The Present is Urgent, the Future is Important
“The problem is that we have to deal with issues are coming up now,” said a colleague at a government agency when we were on the phone last week. We were talking about the sticky challenge of being unable to address the future because present issues are so urgent.
This problem is often discussed when the topic of foresight comes up. No one can do any “foresight” because they are so busy with the present. Everyone also recognizes the paradox. If someone in the past had thought hard about preparing for the future (which is now the present), perhaps today’s burning problems could have been avoided, or at least mitigated.
There is a way, however, to address both the urgent present and the future. What my colleague was really talking about wasn’t two periods of time–now and the future–but the single issue of change over time.
It is an illusion that there is a clear distinction between now and the future. As we are all learning from the crucible of climate change, sustaining that illusion can be dangerous. It lulls us into thinking we can wait to address the future. Rather, to have the future we want, we must start working on it right now.
But the urgency of the current moment so often gets in the way. So we address issues sequentially. Now we deal with now; later we will deal with later.
The Long View Contains both the Urgent and the Important
The problem with this is that putting band-aids on a serious challenge now can make the ultimate effect worse. A second problem is that we lose an important opportunity to get ahead of the curve. But ignoring the meaningfully urgent is also not a good fix.
Here is a proposal for a different way to address the kinds of urgent problems that are not going to go away. The kind that are the tip of the iceberg of changes to come.
Analyze the present in the context of the future. Draw back. Take the long view. Address current issues against the wider backdrop of change over time. Look at your urgent problem as happening in the middle of a long trajectory of changes that began in the past and will continue into the future.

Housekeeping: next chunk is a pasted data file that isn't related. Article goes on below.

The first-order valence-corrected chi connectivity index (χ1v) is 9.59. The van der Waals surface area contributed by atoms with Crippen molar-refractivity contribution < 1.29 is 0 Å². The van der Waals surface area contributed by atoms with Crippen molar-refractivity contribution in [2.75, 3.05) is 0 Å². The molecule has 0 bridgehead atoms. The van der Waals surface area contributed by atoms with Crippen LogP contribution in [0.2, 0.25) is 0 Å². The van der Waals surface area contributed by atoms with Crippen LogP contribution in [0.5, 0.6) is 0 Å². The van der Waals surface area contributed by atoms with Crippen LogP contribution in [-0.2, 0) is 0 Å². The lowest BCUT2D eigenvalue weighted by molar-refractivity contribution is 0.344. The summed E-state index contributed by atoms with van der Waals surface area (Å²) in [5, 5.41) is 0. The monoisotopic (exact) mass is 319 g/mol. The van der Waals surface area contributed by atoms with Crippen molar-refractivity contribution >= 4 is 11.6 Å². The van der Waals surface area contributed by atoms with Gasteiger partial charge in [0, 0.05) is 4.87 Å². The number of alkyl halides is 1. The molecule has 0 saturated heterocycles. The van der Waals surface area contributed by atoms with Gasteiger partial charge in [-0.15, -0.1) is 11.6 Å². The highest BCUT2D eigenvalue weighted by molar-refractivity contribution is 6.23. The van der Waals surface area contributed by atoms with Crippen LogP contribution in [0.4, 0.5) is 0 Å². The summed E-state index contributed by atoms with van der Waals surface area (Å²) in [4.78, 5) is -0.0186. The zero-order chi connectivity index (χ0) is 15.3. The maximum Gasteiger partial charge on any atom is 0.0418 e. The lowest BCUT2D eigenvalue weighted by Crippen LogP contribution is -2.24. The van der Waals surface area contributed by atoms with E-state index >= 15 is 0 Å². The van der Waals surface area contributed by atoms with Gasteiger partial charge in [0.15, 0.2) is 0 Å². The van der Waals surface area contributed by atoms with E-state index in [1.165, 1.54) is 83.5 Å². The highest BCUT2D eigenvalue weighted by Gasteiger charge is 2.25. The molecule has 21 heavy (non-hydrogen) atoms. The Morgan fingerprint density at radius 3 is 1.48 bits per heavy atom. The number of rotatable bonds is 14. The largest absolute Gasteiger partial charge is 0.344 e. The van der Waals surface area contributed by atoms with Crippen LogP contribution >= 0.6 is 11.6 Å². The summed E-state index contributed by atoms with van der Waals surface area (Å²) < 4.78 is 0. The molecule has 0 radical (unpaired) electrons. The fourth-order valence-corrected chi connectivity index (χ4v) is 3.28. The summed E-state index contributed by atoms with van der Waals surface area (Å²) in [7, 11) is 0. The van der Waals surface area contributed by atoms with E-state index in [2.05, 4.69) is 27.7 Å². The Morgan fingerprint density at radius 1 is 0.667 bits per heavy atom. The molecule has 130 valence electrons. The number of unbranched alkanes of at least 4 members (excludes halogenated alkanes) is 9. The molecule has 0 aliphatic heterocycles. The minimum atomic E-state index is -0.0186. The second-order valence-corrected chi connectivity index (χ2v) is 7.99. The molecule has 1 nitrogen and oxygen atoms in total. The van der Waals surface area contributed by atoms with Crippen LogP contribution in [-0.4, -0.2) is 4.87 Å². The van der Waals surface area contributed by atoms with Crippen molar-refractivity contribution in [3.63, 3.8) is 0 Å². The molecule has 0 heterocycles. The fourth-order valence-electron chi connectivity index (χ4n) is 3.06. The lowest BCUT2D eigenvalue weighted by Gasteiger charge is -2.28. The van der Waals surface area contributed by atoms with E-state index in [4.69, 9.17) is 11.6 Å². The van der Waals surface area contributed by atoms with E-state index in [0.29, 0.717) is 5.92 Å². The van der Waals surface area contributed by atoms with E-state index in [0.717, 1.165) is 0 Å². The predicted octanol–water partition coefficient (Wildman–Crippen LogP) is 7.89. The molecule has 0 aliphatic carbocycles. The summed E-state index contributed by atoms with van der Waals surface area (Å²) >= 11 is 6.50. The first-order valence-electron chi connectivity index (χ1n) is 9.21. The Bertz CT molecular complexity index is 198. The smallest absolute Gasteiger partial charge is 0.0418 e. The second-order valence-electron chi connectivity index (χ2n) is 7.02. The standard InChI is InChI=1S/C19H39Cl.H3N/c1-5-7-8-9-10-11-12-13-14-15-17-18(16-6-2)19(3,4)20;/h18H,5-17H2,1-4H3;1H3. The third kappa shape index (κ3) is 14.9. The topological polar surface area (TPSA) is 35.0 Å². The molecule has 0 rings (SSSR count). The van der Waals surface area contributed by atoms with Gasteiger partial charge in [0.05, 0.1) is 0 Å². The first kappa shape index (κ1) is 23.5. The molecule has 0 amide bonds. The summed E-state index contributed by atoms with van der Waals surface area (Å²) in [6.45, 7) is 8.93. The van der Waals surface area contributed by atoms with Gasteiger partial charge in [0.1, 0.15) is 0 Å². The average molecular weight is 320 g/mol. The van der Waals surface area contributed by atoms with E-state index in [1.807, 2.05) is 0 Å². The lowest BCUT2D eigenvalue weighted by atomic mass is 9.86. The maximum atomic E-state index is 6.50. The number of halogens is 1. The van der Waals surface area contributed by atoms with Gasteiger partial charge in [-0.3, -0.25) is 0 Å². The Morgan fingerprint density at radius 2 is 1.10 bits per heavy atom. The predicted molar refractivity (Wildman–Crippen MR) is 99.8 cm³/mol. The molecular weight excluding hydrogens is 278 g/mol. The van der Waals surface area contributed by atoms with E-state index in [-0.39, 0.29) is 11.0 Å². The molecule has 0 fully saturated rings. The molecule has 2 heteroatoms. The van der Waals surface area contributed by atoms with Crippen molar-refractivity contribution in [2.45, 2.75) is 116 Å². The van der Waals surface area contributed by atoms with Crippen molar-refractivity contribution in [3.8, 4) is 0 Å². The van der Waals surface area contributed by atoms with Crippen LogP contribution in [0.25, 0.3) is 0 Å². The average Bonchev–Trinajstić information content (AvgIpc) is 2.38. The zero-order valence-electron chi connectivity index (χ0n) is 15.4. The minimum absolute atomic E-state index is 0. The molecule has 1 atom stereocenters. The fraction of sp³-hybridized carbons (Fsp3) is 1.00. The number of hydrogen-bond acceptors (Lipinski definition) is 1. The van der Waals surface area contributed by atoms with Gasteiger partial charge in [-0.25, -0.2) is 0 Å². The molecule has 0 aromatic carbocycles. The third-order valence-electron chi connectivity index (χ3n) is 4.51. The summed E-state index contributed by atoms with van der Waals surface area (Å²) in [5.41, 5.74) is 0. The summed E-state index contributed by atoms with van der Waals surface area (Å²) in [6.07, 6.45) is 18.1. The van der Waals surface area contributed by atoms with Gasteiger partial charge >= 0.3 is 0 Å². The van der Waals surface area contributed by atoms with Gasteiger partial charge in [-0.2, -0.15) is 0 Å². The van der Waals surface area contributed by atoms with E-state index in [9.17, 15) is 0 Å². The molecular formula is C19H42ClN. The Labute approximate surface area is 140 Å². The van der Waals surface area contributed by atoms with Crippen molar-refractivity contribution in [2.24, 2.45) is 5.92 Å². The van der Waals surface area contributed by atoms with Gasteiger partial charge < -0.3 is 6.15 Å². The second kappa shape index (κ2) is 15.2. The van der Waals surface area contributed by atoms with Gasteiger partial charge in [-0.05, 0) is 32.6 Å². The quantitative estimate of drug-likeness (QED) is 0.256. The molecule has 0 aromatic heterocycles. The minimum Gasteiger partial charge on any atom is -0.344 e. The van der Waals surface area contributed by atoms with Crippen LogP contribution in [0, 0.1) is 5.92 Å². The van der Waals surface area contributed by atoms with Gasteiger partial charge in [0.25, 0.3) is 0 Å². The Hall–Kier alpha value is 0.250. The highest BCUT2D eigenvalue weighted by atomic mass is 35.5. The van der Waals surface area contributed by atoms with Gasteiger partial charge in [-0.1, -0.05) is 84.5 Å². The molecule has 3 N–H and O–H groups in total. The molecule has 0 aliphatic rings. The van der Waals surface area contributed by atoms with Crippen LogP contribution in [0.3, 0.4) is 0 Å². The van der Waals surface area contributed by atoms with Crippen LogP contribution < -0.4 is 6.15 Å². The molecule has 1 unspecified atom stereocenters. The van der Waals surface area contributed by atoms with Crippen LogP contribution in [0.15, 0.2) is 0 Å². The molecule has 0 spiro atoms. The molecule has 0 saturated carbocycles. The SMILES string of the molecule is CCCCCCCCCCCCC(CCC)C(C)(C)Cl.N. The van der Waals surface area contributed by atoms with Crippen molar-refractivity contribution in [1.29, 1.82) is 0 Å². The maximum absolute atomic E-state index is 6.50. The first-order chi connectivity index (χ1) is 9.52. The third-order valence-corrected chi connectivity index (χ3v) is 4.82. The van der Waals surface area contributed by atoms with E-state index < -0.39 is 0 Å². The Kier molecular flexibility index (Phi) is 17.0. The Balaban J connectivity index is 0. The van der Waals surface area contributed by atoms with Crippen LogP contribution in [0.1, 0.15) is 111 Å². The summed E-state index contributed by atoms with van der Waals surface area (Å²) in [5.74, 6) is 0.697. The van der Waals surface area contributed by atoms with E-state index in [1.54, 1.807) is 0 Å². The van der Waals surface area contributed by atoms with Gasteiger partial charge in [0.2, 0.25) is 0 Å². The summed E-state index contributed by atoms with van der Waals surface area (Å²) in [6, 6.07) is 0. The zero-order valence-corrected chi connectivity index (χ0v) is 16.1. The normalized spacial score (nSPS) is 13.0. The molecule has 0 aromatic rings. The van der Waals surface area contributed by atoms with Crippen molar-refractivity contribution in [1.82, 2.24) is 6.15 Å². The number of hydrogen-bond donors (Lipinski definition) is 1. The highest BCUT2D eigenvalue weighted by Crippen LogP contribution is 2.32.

From here, you gain an important opportunity to develop solutions for the short and long term that mutually reinforce each other in positive ways.
Here is an example. My colleague told me that demographic shifts are causing a shortage of their most specialized employees.
This is how they are planning to deal with the problem:
- Short term: Do more with less
- Medium term: Automate some tasks to relieve pressure on employment needs
- Long term: reconfigure the expected career path of a specialized professional.
At present, these look like three different strategies. The starting point for addressing the long term future lies in the future. It would be more effective to think and plan today.
But of course, there are the burning issues today to deal with. Taking the long view begins to offer insights and options for the present as well as the future.
Questions that were unthinkable in the short term lens emerge, and to do the double work of addressing today and tomorrow’s issue:
- How can the existing workforce become a test bed for innovating new career paths now? This engages the workforce today in identifying a satisfying career path later.
- Would an incremental approach to automation be useful, and why not begin now?
- What insights arise when the agency approaches the present as a time of transition to the future? (Instead of a problem to overcome, so that they can address the future can be addressed.)
Foresight is, at root, about change: understanding, managing and even using change to one’s own advantage. As futurists are fond of pointing out, no one can claim to predict the future, since it hasn’t happened yet.
Understanding Change is the Key to the Future
By the same token, foresight as a practice offers ways to look deeply and thoughtfully at the past and present to understand how the environment is changing. Understanding change and acting on it is the real key to in the future.
There is never a moment when the world is at rest and not changing. And, as we also know, the rate of change is accelerating or, at least, many perceive that change is accelerating. So to wait for a moment when your organization has ‘caught up’ and can now sit down and think about the future could turn out to be an expensive bit of nostalgia–that moment never existed and will never arrive again. We would go so far as to say that thinking of the future as “in the future” is a luxury that few organizations can afford today.